That said, everyone is reacting differently though to this unprecedented situation and there is also so much conflicting information and advice that it has been quite hard at times to remain on the same course and bring everyone with me. Overall it has brought the best out in the team and their determination to crack on and make the most of the opportunity has really impressed me.
And what has it taught you about your business?
Under normal circumstances, our hotels operate 24 hours a day, 7 days per week, 365 days a year and due to the inevitable pressures of running luxury establishments, it can feel at times relentless. Although I haven’t had as much time to reflect and strategise as I would have imagined, just having the doors closed momentarily has allowed us to metaphorically stand back. Amongst the team we have certainly had numerous discussions around ‘blank pieces of paper’ and ‘if we were starting from scratch’. We’ve also drilled down on our expenditure to an extent that we have never done previously and although I would like to think that we operate in a very commercially savvy way, there is clearly opportunities for efficiency without any detrimental impact to our guests or the team.
How are you – and the wider business – supporting your people?
Keeping in touch with the entire ‘Iconic Team’ and especially those who have been furloughed has been one of our main goals and this has been particularly important for some of the team who live on their own and are possibly a long, long way from their families. We set up a closed Facebook group which has been a been positive and thoroughly entertaining, seeing how everyone has been filling their time at home. Our General Managers have been doing Zoom calls every couple of weeks for any of their teams who want to join and I have been sending out emails and video messages on a regular basis. Our industry charity, Hospitality Action, operates a brilliant Employee Assistance Programme (EAP) which we subscribe to and this gives our entire team access to a confidential helpline with professionally trained councillors.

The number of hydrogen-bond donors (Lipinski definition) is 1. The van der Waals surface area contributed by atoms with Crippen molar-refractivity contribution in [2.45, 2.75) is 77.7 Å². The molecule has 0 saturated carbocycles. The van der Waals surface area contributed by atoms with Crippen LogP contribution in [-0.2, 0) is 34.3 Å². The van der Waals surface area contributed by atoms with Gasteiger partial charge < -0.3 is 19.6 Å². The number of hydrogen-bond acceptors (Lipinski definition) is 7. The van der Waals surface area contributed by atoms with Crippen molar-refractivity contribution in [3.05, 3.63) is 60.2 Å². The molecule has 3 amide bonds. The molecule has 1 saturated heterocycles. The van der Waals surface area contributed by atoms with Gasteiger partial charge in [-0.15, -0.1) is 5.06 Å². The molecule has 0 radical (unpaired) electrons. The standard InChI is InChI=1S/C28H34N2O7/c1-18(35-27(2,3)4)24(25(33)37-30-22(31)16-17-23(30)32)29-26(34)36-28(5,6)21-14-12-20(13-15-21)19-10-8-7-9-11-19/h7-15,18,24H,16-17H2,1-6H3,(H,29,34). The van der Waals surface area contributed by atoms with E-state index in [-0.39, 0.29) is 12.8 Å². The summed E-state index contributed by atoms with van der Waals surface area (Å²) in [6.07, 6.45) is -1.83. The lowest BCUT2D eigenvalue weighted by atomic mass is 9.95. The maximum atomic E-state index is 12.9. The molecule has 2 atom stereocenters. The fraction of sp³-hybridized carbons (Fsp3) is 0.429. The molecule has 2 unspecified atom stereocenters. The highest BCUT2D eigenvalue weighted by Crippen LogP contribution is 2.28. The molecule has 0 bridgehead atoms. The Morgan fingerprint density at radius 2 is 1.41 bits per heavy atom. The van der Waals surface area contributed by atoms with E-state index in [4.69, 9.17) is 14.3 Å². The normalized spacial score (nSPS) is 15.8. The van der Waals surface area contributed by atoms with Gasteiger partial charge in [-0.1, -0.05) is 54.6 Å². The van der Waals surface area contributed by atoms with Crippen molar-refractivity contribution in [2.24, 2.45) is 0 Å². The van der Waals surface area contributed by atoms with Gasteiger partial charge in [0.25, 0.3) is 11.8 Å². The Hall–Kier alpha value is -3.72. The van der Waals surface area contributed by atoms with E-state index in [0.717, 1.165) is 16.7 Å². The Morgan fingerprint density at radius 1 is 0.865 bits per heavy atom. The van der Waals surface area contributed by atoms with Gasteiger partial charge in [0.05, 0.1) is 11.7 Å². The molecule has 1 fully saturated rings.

What do you see as the potential long-lasting changes to your business?
More rigorous cleaning regimes are here to stay for good I am sure however from our guests’ perspective I believe they are looking for us to operate in as normal a fashion as possible. Ultimately leisure hotels are a discretionary purchase and the interaction with our teams, our relaxed approach and the general ambience is all part of the experience. Behind the scenes and especially from an administration perspective there are definitely opportunities as we have learned to meet using MS Teams, instead of travelling and those that can, have adapted to homeworking.
How are you, on a personal level, dealing with lockdown?
Rightly or wrongly I always see the positives in every situation and although the crisis continues to have an immense impact on our business it hasn’t really touched me personally (yet, touch wood). Ordinarily our weekends are fully booked with my own hockey matches (I captain a team), school sports fixtures (I have two sporty teenagers), dinner parties (Lymington is very sociable), and generally catching up on everything that needs to be done to keep on top of life and prepare for another week. So to all of a sudden have weekends with nothing on has been quite liberating and, although they are still as busy with self-inflicted jobs that I would otherwise not have time for, we now have more time for more family meals - many of which have been cooked by our teenagers - and family cycles along the Solent coast, where there is plenty of space to exercise without really impacting on anyone else.